Beginning next year, the WMM series will move to a calendar-year format, with the winner of each series crowned after NYC — a much easier format for fans, media, and athletes to follow.

The US marathon team for the 2022 World Championships is almost set

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Two weeks ago, USATF announced it would be picking its marathon team for the 2022 World Championships in Eugene — the first-ever on US soil — based on the results of four marathons this year: the Olympics, Chicago, Boston, and New York. All four are complete, which means we can now project the US’s World Championship squad. Here’s the ranking of the top five athletes per gender, based on USATF’s criteria.

Men
1. Galen Rupp (8th Olympics)
2. Elkanah Kibet (4th New York)
3. Colin Mickow (6th Chicago)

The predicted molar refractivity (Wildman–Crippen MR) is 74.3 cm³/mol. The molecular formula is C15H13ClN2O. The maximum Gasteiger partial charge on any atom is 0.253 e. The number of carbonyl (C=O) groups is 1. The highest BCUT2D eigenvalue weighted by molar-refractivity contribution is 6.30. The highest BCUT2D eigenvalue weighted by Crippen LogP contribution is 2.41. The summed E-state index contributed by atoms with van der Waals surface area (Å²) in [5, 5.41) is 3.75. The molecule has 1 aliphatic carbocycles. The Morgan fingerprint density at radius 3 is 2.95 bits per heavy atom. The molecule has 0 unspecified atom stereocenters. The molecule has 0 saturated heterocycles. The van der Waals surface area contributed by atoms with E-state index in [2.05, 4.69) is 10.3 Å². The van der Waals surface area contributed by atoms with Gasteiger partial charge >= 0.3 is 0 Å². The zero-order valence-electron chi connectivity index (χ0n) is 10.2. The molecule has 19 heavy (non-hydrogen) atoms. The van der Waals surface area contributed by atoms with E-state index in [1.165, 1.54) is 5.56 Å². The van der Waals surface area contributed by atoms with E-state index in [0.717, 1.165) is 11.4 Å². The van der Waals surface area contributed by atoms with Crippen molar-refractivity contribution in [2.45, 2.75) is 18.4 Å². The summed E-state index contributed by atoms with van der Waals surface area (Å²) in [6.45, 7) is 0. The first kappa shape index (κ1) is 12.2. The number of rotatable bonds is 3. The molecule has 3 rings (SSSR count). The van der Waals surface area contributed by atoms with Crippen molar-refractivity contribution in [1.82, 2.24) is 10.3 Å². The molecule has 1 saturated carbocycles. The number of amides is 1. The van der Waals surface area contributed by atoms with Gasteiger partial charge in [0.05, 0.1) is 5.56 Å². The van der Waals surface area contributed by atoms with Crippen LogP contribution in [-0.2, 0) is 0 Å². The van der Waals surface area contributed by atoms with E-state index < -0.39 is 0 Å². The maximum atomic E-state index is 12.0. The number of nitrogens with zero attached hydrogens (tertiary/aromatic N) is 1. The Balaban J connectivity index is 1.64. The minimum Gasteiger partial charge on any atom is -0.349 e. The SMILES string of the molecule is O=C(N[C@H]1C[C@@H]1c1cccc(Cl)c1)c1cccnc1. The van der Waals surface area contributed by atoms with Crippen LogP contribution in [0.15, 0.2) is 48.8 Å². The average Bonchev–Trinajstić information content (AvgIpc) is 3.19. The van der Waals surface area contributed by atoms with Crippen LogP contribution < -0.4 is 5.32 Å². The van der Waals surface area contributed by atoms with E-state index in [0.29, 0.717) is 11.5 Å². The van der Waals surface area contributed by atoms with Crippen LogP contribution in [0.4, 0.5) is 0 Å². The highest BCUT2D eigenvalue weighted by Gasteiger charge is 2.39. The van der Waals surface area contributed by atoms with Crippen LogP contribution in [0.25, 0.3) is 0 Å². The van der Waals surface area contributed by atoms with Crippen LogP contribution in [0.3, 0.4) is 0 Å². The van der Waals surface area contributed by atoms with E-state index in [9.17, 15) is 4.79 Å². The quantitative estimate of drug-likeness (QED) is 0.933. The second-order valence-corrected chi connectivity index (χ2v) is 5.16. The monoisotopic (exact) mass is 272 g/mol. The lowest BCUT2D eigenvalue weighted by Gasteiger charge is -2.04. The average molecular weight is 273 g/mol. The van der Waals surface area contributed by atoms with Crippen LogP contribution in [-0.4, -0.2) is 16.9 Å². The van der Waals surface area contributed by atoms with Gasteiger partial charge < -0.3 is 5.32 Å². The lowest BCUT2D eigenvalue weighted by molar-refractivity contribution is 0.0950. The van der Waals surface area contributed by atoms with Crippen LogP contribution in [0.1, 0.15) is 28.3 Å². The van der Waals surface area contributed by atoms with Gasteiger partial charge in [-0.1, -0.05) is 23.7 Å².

4. Colin Bennie (7th Boston)
5. Ben True (7th New York)

Women
1. Molly Seidel (3rd Olympics)
2. Emma Bates (2nd Chicago)
3. Sara Hall (3rd Chicago)
4. Keira D’Amato (4th Chicago)
5. Kellyn Taylor (6th New York)

Barring any injuries between now and July, the men’s team is set. Rupp has said he wants to run Worlds, and Kibet and Mickow both told LetsRun they plan on taking their spots as well. On the women’s side, Bates and Hall have spots locked up. The third spot is Seidel’s if she wants it, but she has yet to decide. If Seidel declines, would D’Amato take her spot? “Hell yes,” D’Amato wrote in a text message to LetsRun.